Selloff Signals a Good Time for a Summer Break From Stocks

Earnings growth and interest rates could scarcely be friendlier for the market, so today's downdraft looks ominous indeed.
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Looking at it one way, what's happened on Wall Street today is not that huge a deal.

Sure, tech got blasted, but given how well it's done, is that such a big thing?


(MSFT) - Get Report

beats estimates but doesn't live up to the market's expectations that it would announce a tracking stock for its Internet holdings (which would end up with a capitalization of -- and this is really a number people were throwing around -- $70 billion), and it drops 5.1%. It's still up 9.8% for the past month. "We've had a nice run-up," says one tech trader. "You're not really losing out by selling a little Microsoft here."

But while that point of view may be getting play in some circles, in others there's real concern about what's going on. Three of the four biggest hitters in the

S&P 500

-- Microsoft,


(IBM) - Get Report




-- just reported numbers that bested estimates. Earnings across the board have been good, and it looks like the third-quarter will be even more of a blowout. The yield on the long bond -- one month ago at 6.17%, with talk of how it could go to 6.5% -- has come back down convincingly below 6%. Stocks are supposed to go higher when these things happen. Instead, they've gotten crushed, with the

Nasdaq Composite Index

down 3.5% on the day.

That's disconcerting. It's hard to reasonably imagine that the news on stocks can get much better than it's been. That third-quarter earnings growth will suddenly look like 25% rather than the 20% being forecast. Or that

Alan Greenspan

will, during his


testimony Thursday, give anything more bullish than the even-handed speech people expect.

There are other things that make it look like investors may have gotten a little overbullish. The

Market Volatility Index

, a measure of implied volatility in the options arena, Friday hit its lowest levels since the stock market topped out in July. Implied volatility is a measure of how volatile -- and you can safely replace "volatile" with "dangerous" -- the market is going to be. A low VIX suggests a high degree of complacency -- a market that's been priced for perfection.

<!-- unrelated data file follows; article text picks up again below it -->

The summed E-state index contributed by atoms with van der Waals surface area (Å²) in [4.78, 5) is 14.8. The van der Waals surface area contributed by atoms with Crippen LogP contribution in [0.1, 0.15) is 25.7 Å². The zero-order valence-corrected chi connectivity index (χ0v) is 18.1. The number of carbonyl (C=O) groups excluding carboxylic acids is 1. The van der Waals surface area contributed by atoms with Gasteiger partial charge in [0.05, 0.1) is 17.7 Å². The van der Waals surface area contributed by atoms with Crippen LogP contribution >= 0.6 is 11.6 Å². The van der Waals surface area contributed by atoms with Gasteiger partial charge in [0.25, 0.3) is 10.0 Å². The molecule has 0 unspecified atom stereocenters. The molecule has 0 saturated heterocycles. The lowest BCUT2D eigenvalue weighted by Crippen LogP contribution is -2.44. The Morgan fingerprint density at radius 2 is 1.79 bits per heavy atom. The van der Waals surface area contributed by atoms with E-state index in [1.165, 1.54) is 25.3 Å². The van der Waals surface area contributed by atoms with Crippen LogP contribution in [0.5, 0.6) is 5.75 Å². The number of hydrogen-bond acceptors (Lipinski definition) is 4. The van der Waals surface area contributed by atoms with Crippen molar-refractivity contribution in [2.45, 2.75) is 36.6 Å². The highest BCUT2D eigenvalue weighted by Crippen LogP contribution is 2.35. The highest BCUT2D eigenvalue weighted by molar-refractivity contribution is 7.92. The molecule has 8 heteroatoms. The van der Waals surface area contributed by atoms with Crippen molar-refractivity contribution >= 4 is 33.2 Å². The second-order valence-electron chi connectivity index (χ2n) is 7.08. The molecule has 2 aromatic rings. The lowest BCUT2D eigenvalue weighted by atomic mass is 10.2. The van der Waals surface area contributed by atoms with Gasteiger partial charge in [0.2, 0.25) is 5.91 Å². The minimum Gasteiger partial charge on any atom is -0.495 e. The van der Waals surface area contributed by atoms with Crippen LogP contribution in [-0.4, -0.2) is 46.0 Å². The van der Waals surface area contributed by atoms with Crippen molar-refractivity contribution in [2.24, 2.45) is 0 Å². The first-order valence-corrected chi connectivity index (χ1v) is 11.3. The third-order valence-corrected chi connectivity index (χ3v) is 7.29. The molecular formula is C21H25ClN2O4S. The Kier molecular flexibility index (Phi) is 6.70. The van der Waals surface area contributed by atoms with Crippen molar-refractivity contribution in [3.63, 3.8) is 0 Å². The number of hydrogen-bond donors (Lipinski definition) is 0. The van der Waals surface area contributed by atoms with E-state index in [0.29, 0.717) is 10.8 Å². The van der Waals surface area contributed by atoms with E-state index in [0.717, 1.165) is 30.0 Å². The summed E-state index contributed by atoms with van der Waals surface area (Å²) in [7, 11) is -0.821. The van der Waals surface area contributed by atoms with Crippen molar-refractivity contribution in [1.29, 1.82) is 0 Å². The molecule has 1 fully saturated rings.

"The sign of a top is when the VIX gets very low and rises," says Steve Shobin, chief technical analyst at

Lehman Brothers

. This, it turns out, is what the VIX has done.

Volatility Bottoms Out -- Spelling Trouble
Two-year performance of the Market Volatility Index

Source: BigCharts

"We've seen our highs," says Ronny Kraft, CEO of

Gotham Capital Management

, a New York hedge fund. "There are significant problems for this market on a fundamental basis, and it's on weak technical footing as well." Kraft thinks there's a chance the market will see a brief snapback from here, but he says it will "absolutely not" be this high by Labor Day.

Kraft is quite bearish on the market's prospects, calling for a 15% to 30% pullback on the major indices. But even less pessimistic types see little point in doing anything until September. With investment bankers and CEOs already at the beach and Europe about to close shop for the summer, it's unlikely that there's much good news for the market in August. In a market already priced for perfection, that magnifies the effect of bad news. A good time, according to Larry Rice, chief investment officer at


, for long-term investors to let the market shake things out a bit, and pack the kids into the car.

"Why take the risk of putting new money to work?" he says. "Raise a little cash and just go away. Go away until Labor Day."